“Hunka Hunka Burning Love” Romans 12:9-21 (August 31, 2014)


Our “Favorite Scriptures Series” is officially over,
and we are going to be following the lectionary for a little while. Unlikely as it may seem, though,
Romans 12 happens to be one of my favorite scripture passages.
Of course if you ask any of my former youth group students,
they would tell you that you could open the bible
and point to any passage at random,
and I would probably tell you that it’s one of my favorites.

The reason I like this passage in Romans 12 so much
is because of how, in a few short verses,
it gives us an accurate look at what Christian behavior looks like.

In verses 9 through 21, we receive roughly 29 statements or directives
about Christian interaction with each other,
with strangers, and with our enemies.
And it all begins with, “Let love be genuine”.

Sometimes though,
even with all the specific behaviors listed in these verses
and all of the examples that we have from Jesus,
there are still people who just don’t get it.

I am sure by now all have you have read about
or seen a news story about a little church from Topeka, Kansas
called Westboro Baptist.

These are the folks who first made headlines
as they began protesting at soldiers funerals
holding signs that say things like
“Thank God for Improvised Explosive Devices”
or – and I cringe to even use this language in the church –
“God Hates Fags”.

I trust that the idea of protesting at a funeral
or toting signs that carry those hate-filled messages
is as distasteful to you as it is to me.

But, if you have ever seen an interview
with someone from Westboro Baptist,
you will have heard them say that their message
is a message of love.

They believe that through their various protests and their message
that they are helping to bring us to repentance
and save us from the wrath of God.

These actions and the message they are proclaiming,
to them, is an act of love.

And yes, there is a time and place
for offering correction to one another…
but I’m not exactly sure that,
when Paul advised the Ephesians to “speak the truth in love,”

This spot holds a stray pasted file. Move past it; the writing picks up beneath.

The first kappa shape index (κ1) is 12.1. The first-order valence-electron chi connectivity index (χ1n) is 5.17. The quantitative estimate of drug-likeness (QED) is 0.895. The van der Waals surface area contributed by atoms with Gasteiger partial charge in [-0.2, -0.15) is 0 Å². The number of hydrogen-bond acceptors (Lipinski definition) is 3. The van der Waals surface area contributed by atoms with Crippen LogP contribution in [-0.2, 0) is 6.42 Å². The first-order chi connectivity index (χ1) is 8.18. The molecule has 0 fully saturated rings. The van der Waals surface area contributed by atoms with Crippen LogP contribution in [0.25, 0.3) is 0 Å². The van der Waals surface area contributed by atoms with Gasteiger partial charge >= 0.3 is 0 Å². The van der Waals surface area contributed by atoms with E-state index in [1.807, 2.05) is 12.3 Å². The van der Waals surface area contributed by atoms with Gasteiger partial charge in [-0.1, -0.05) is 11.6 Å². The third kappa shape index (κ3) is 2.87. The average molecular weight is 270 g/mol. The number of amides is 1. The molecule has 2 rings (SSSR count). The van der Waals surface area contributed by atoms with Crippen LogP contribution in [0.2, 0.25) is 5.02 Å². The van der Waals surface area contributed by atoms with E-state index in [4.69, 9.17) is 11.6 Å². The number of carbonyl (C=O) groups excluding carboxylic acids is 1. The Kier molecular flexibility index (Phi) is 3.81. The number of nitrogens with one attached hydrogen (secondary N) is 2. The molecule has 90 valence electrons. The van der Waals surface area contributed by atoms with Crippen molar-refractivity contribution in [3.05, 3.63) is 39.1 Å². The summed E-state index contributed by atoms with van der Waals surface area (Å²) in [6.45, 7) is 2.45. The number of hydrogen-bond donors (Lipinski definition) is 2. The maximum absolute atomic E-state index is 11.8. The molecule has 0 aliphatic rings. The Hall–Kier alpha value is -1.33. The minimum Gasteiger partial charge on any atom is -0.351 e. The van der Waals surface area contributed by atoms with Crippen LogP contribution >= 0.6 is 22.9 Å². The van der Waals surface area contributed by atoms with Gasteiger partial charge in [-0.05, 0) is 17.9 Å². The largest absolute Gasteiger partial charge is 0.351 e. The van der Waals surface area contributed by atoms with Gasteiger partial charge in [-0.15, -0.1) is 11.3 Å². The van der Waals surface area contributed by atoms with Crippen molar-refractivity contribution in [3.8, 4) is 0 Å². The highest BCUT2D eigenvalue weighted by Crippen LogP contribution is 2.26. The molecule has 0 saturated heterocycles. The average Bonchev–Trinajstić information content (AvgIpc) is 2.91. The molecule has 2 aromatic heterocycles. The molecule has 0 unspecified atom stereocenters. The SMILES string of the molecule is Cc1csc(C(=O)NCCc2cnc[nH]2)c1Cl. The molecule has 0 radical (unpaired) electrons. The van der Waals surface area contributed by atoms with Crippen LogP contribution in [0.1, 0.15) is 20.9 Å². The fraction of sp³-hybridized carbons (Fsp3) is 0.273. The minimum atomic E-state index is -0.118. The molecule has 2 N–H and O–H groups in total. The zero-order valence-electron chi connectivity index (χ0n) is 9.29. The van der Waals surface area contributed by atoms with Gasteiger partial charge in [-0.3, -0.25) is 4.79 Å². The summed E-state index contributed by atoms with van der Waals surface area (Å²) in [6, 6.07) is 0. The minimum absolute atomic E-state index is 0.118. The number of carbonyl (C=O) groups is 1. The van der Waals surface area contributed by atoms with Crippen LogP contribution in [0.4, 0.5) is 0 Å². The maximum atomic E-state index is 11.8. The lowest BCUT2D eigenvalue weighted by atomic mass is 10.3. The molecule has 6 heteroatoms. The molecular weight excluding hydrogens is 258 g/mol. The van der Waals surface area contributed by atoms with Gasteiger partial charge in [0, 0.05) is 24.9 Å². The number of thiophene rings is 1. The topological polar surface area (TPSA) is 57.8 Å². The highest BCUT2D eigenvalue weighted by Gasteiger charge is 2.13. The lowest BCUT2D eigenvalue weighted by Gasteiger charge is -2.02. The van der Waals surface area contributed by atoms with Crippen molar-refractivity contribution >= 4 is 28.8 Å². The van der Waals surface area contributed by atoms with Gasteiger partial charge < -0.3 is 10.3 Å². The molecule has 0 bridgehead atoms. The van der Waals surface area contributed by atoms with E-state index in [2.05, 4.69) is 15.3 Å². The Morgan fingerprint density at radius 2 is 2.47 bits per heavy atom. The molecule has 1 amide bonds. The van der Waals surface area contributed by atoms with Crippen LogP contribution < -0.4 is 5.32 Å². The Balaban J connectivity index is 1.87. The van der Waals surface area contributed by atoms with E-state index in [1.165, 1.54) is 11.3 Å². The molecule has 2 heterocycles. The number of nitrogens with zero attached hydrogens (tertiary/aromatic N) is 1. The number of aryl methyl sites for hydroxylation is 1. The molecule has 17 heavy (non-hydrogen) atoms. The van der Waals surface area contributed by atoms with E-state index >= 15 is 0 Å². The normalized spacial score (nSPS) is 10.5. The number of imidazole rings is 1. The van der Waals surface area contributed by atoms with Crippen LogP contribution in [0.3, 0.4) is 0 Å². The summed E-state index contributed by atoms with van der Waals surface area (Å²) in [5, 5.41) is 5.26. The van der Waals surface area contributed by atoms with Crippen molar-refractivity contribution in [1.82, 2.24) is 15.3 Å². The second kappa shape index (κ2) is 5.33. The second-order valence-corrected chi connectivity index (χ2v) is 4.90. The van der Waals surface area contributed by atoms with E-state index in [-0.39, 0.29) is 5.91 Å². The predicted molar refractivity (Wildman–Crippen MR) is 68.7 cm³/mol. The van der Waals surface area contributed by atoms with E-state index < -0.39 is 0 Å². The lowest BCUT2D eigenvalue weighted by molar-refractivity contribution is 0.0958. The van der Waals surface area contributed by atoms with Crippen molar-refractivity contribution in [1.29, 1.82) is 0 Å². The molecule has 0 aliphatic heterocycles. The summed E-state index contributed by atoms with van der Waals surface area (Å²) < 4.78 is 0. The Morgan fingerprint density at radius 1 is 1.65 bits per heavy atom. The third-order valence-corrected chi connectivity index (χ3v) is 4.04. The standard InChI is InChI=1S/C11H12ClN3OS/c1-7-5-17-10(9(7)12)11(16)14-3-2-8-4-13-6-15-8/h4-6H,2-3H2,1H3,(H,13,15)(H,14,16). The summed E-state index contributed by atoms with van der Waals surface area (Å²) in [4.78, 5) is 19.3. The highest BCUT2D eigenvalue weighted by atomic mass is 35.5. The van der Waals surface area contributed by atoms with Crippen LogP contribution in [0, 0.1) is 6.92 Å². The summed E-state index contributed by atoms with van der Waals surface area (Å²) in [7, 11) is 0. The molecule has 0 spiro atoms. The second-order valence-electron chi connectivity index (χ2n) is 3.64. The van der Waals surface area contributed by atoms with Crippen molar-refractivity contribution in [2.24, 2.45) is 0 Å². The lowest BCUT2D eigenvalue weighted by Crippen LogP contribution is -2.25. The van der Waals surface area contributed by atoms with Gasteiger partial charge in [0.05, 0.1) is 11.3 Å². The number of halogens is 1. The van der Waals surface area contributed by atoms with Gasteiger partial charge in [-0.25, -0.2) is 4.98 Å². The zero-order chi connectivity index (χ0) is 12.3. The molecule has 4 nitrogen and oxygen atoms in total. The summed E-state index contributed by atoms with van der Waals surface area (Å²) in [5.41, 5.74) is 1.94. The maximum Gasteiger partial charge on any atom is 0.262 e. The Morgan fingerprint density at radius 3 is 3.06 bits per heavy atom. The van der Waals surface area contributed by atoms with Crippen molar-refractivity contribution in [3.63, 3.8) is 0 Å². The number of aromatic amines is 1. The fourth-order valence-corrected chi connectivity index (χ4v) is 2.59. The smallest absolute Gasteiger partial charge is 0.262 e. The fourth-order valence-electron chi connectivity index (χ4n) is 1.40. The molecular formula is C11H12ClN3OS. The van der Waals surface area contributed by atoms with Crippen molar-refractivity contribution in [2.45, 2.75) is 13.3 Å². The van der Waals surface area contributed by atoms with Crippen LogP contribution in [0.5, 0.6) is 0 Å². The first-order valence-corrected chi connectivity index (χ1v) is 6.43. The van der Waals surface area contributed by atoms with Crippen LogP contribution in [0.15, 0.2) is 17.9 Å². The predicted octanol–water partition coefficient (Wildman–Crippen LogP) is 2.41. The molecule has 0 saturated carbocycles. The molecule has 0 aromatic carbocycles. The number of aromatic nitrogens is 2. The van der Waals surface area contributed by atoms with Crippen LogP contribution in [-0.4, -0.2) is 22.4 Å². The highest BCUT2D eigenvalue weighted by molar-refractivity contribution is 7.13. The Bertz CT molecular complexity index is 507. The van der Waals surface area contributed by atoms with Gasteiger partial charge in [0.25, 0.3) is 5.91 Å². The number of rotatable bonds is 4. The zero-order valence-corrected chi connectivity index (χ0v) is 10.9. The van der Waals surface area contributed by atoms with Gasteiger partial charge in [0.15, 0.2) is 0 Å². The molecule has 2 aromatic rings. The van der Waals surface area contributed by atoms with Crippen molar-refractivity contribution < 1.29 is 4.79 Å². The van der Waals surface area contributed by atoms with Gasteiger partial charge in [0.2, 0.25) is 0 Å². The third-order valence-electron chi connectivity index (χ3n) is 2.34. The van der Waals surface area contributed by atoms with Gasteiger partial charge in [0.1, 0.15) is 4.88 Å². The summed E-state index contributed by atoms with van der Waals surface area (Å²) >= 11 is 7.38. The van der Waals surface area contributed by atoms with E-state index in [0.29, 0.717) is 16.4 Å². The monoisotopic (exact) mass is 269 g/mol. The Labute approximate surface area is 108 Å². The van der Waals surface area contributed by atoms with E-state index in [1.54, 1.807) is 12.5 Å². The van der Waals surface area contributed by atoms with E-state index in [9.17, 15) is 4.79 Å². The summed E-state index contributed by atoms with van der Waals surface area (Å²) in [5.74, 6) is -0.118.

this is exactly what he had in mind!

Let love be genuine we are told.
Demonstrate real, authentic love.
But what is love? Baby don’t hurt me, don’t hurt me, no more!

If you have ever been to a wedding
you probably know rather well what Paul’s idea of real love is,
from 1 Corinthians 13.
Love is patient, and kind, not envious or boastful
or arrogant or rude. Love doesn’t get irritated. Love rejoices in truth.
It bears all things, believes all things,
hopes all things, and endures all things.

We see much of the same ideas mirrored in our reading this morning.

Love each other with mutual affection.
Outdo each other in showing honor.
Rejoice in hope, be patient in suffering,
take care of the needs of the saints
and be hospitable to strangers.

I was truly touched this week when I saw a news story that shows
some real genuine love being expressed to strangers.

Apparently a church in Southern California saw a need
and decided to do something about it.
They did not have a lot of money,
but they had some money and they had some time.
They started renting out their local laundromat one evening a month
and doing laundry, free of charge,
for the homeless and less fortunate in the area.

Relationships were formed. Connections were made.
The ministry eventually expanded to include a meal
along with helping people find ways to meet their other needs. This simple idea, to do people’s laundry,
has grown in the last 10 years to over 100 locations
across the country and
includes people from many different faith traditions.

It’s so simple: washing clothes.
We all know how to do that.
And yet, that act – that gift – has grown to so much more.
That, to me, is a phenomenal example of showing hospitality
to strangers,
of making the genuine love of Christ visible in the world.

But Paul doesn’t simply stop with asking us
to show genuine love to other Christians and to strangers.

No, like Jesus, Paul wants to kick things up a notch.
From verse 15 on, Paul is talking about
what genuine love looks like
as we extend it towards our enemies.

Let’s be honest: in our modern western culture,
most of us are hard-pressed to find anyone
we would call our “enemy.”
We aren’t being persecuted.
We aren’t caught up in a daily cycle and struggle of violence.
We aren’t looking over our shoulders in fear all the time.
If there were comic book versions of our lives,
there would be no super villains threatening our Gotham City.

Even if we don’t have literal enemies
this scripture is vitally important for us.
Because there are always people who rub us the wrong way,
people that know how to get under our skin
and make us lose our minds.
Can you think of any people like that?
The kind of people who, if they showed up
at the same party you were at, you would avoid.
The kind of people who,
while you may not long for their destruction,